worth a Look!

I wish I’d found this talk by Chobani founder Hamdi Ulukaya before I wrote my first book. So much of what he says resonates with what I wrote about how value creation is much bigger than traditional thinking about profit. He shows how, in his words. “If you are right with your people, … your community, … your product, you will be more profitable, … more innovative”. His success story shows how doing the right thing for your non-traditional stakeholders, as well as listening to your customers, will pay back handsomely.

Some really good points in here. As I have written before, innovation is often about the deployment of existing technologies and existing solutions and rarely involves brand-new inventions. And good to hear a strong message about the importance of diversity and the need for people to work together across organisational and national boundaries. https://www.imeche.org/news/news-article/engineering-diversity-is-key-to-tackling-global-challenges-says-sir-patrick-vallance-at-imeche-175-event

In this TEDTalk Anna Rosling Rönnlund uses a library of photographs to show how we all live in different locations around the world. It turns out that, given similar levels of opportunity, we’re all very much the same. I think that’s worth reflecting on and, when you think about it, is a very positive message for all of us. 

I like the thinking behind this article and the way that the author points out how important sustainability is to innovation – with some good examples. I particularly like the comment that “the reality is that innovation and sustainability are now inseparable”. The only point I take issue with is the suggestion that “innovation and sustainability functions” should be merged – although I do agree that they should not be separate.

I would argue that innovation and sustainability should both be embedded in the strategy of an organisation and therefore the responsibility of the whole organisation and that neither of them should be delegated to separate functions and thereby swept under the strategy carpet. 

How to embed sustainability into the innovation funnel


This is great. Every failure is an opportunity to improve. The more we fail, the better we get.


I love this talk by Juan Enriquez: how our sense of right and wrong changes over time and how that change can be driven by technology. Assuming technology continues to evolve rapidly, how will our sense of right and wrong change in the future?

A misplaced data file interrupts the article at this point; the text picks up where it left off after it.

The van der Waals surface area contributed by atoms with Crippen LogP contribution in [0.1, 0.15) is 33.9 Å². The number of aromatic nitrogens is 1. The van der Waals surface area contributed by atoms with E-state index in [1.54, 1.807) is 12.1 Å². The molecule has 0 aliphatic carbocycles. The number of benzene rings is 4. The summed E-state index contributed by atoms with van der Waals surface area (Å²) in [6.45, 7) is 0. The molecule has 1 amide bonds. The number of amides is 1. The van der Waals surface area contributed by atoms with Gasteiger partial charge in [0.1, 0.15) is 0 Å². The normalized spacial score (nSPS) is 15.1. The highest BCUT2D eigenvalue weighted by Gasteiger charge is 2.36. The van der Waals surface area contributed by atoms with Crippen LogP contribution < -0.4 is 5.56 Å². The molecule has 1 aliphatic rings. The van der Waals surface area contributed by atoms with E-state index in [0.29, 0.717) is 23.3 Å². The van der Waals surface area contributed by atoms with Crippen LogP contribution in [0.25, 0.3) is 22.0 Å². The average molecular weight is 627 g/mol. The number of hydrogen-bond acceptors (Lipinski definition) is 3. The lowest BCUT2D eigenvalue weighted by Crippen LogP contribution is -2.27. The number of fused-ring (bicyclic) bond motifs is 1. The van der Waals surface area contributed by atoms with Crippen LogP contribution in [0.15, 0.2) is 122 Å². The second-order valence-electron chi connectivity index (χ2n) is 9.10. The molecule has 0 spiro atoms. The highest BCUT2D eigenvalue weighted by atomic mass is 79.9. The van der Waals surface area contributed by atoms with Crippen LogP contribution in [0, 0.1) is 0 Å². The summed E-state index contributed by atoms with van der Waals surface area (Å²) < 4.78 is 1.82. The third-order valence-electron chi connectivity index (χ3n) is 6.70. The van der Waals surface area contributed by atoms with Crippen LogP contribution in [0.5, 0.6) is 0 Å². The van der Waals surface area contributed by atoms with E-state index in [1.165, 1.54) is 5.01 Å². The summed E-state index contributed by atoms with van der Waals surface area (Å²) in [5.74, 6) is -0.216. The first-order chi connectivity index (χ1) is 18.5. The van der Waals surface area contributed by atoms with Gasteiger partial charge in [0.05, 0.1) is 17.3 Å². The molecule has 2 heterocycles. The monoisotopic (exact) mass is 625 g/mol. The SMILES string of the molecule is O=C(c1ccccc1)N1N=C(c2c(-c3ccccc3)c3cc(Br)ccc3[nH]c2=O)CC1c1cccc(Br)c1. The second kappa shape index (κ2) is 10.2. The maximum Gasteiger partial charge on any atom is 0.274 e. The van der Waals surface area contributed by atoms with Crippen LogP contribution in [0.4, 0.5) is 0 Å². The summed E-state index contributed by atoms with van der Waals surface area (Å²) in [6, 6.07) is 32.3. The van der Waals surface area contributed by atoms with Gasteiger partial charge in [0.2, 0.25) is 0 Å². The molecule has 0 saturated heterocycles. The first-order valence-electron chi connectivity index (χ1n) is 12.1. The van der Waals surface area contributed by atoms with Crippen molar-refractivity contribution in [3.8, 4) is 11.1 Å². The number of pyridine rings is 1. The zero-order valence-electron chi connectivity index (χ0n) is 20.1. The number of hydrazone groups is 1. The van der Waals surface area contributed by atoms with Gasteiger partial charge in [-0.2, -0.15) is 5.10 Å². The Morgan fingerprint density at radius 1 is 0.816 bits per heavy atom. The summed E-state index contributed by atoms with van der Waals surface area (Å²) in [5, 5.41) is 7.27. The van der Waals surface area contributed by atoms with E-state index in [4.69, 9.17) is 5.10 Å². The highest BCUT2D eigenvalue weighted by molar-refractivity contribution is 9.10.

Gerd Leonhard, “Sustainable is the new Profitable”, on long-term thinking and sustainability. Sustainability isn’t about being green, it’s about ensuring the long-term survival and prosperity of your business and all its stakeholders. Businesses will be more profitable if they consider long term goals, not short term results, and if they embrace the needs of all stakeholders and not just current customers.

Some good thoughts in here about strategy. Especially the last point. Despite what many will say, you don’t need a “digital strategy”, any more than you need an “ESG strategy”, or a “sales strategy”, or [insert strategy here]… You need one single strategy that considers the impact of digital, etc., etc… Makes life so much simpler as well!


Interesting take by Andrew Baum on the workplaces of the future and the concept of the “third place” – a flexible shared environment away from the home without requiring a full return to the office. Andrew expresses a concern that productivity lost as a result of separation will reduce the funding available for “third places”. I would be equally concerned about that same loss of productivity just ceding the market to more productive (new?) competitors who believe more strongly in congregation. 


One of the things I enjoyed about living in the USA was NPR and especially the TED Radio Hour. I’m revisiting an old episode here – Matt Ridley on where ideas come from, how we all gain from trade and how openness allows good ideas to spread.

A short but great talk from Jesper Brodin and Pia Heidenmark Cook from Ingka Group (IKEA) on how and why purpose and profit can “go hand in hand”.

This is a long watch, and it’s more than 10 years old, but still a great presentation by Charles Leadbeater. Firstly for his rules: don’t do it if you’re not interested in it; only do something if you’re learning; make good relationships. Followed by a great primer on what innovation is really about, starting with crises as the stimulus for many innovations – very relevant now. He talks through a number of “Cs” as he describes what’s really important. I would just add Courage to the list.

Great piece from Mike Cannon-Brookes on imposter syndrome, how successful people regularly question their ideas and knowledge and the importance of being open and asking for advice.

“…letting our minds wander is an essential mental state…”

Rahaf Harfoush challenges our concept of productivity. Personally, none of my best ideas has come when constrained in the office. Measure the value of output, not the quantity of input!

This is a 15 minute watch from Adam Grant. Well worth the investment of time. Love the message about the importance of failure, and having the courage to tolerate and embrace it. 


Rachel Botsman on how successful innovation demands trust, and how demonstrating integrity demands that intentions with regard to the customer are fully aligned with intentions with regard to the shareholder (and other stakeholders…!)

If you want people to buy from you, or follow you, you have to understand and communicate why you do what you do. Excellent TED video from Simon Sinek